If you’re not a first-responder or don’t know someone addicted to opioids, you may not have heard of naloxone or Narcan. It’s a drug which helps save lives in case of overdose. Evzio, a type of Narcan manufactured by Kaléo, is an injectable that anyone can use, including non-medical first-responders or opioid users themselves.
In 2014, Kaléo got approval to sell the drug. The first version of Evzio cost $690 for a two-pack.
Then Kaléo got together with Clinton Foundation and lots of other well-respected organizations and individuals.
Two years later, the Evzio Twin Pack costs $4,500 and rising.
Who pays for this? Addicts or opioid users?
Seldom. Most of the buyers for Evzio are local governments, like cities and counties. Or nonprofit organizations that work with substance misuse populations. Or you know: “insurance companies.”
When I first started writing about the Clinton Foundation last year, I noted that their “Health Matters” information included a lot of PR material for Narcan, especially from Kaléo. I read these lengthy, fact-free claims of world-changing pharma thinking, “How can an emergency antidote for overdoses help reduce prescription drug abuse?”
After reading Australian journalist Michael Smith’s extensive coverage of Clinton Foundation and Clinton Health Access Initiative (CHAI) international AIDS/HIV financial schemes I thought, “I can barely understand this — it’s such a tangled web — almost impossibly complex.” I can’t write about something I don’t understand well, so I left the drug-related Clinton Foundation information out of most of the articles I wrote.
But now, the Epi-Pen price gouging controversy has focused attention on spiraling emergency or life-saving drug prices. Epi-Pen manufacturer Mylan, now facing a racketeering suit, is led by Virginia Senator Joe Manchin’s daughter Heather Bresch. Mylan, seemingly by coincidence, is the only US-connected pharma company participating in the Clinton Health Access Initiative’s (CHAI) international HIV/AIDS drug purchase network. The other three CHAI AIDS drug companies are Ciplo, Hetero and Aurobindo, all generic drug manufacturers based in India.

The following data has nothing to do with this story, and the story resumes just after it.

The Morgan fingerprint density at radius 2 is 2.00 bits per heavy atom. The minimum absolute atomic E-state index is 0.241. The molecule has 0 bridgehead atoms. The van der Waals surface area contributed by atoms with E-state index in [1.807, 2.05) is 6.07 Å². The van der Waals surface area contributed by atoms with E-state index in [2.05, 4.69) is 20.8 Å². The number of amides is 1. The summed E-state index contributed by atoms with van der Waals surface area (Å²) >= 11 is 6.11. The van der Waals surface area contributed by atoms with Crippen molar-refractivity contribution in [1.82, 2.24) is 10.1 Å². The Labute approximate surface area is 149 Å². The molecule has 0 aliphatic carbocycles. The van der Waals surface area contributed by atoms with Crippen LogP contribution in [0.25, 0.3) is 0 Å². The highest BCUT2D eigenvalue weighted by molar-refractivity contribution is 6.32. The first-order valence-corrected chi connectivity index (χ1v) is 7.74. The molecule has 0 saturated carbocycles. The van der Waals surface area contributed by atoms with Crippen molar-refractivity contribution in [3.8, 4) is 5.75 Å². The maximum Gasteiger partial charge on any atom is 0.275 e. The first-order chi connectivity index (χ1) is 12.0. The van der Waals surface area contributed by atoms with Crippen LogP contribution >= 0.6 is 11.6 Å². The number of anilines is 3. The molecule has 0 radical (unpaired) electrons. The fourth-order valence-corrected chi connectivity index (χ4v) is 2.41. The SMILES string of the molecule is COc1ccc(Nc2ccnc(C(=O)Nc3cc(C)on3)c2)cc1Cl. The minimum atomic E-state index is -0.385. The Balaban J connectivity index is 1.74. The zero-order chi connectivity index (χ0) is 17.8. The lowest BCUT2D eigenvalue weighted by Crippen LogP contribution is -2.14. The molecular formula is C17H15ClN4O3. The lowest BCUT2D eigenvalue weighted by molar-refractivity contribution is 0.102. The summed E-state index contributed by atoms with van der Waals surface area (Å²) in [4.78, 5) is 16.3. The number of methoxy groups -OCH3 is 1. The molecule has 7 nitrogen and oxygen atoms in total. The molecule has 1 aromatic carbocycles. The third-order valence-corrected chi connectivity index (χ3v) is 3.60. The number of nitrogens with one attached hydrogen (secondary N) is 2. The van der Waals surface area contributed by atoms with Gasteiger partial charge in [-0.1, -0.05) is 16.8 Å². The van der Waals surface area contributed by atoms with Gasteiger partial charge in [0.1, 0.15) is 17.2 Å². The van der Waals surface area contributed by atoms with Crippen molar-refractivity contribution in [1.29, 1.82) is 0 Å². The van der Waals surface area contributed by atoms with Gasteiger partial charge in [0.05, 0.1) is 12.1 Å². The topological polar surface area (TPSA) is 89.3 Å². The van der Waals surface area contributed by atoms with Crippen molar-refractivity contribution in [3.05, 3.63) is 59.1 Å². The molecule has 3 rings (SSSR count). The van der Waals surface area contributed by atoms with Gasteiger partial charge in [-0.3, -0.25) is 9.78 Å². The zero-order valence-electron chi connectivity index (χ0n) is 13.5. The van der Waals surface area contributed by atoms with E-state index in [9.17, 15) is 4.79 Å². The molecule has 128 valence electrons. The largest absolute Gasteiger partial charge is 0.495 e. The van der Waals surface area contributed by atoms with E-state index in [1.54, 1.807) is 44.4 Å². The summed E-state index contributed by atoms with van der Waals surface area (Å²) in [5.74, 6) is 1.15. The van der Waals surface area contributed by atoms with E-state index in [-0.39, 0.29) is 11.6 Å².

Now I understand that the marketing and business development process followed by Mylan with Epi-Pen and Kaléo with its auto-injectable form of Narcan (Evzio) isn’t isolated or unique. It is the end result of multi-year planned product launches, public relations pushes, and government official/media complicity. The customer who pays is essentially the taxpayer, whether local, state or federal. The product’s need or efficacy has little to no relationship to the price, which is “what the market will bear” in today’s end-stage capitalism environment: in other words, as much as can be cheated, stolen or demanded.
Kaléo went from tiny startup to big player in a ghoulish profiteering end-game after years of opioid overprescription and the re-introduction of heroin and similar drugs to our communities.
The Clinton Global Initiative and Clinton Foundation “worked with” Kaléo and similar companies to apply principles of closed market systems, twisting marketing and product development out of all recognition, facilitating theft of public funds to benefit private companies. In this case, they and their complicit allies in media and government set the stage for Kaléo to make a fortune off a life-saving drug that in a healthier world, wouldn’t need to be used in the first place.
Do you want to make a fortune in pharmaceuticals — maybe even ones associated with a socially-controversial health problem? Here’s how to do it:
Step 1: Raise Awareness and do PR
The problem with opioids and health is: they’re shameful and unsavory in most people’s view. That’s a long-time prejudice, and it keeps people from seeking treatment and makes these diseases much worse.
The majority of people who take opioids do so because they’ve suffered an injury or illness and a physician prescribed these grossly-addictive substances. However, the stereotype among many people is that opioid addicts are messed-up junkies nodding off on filthy mattresses in abandoned, graffiti-covered warehouses.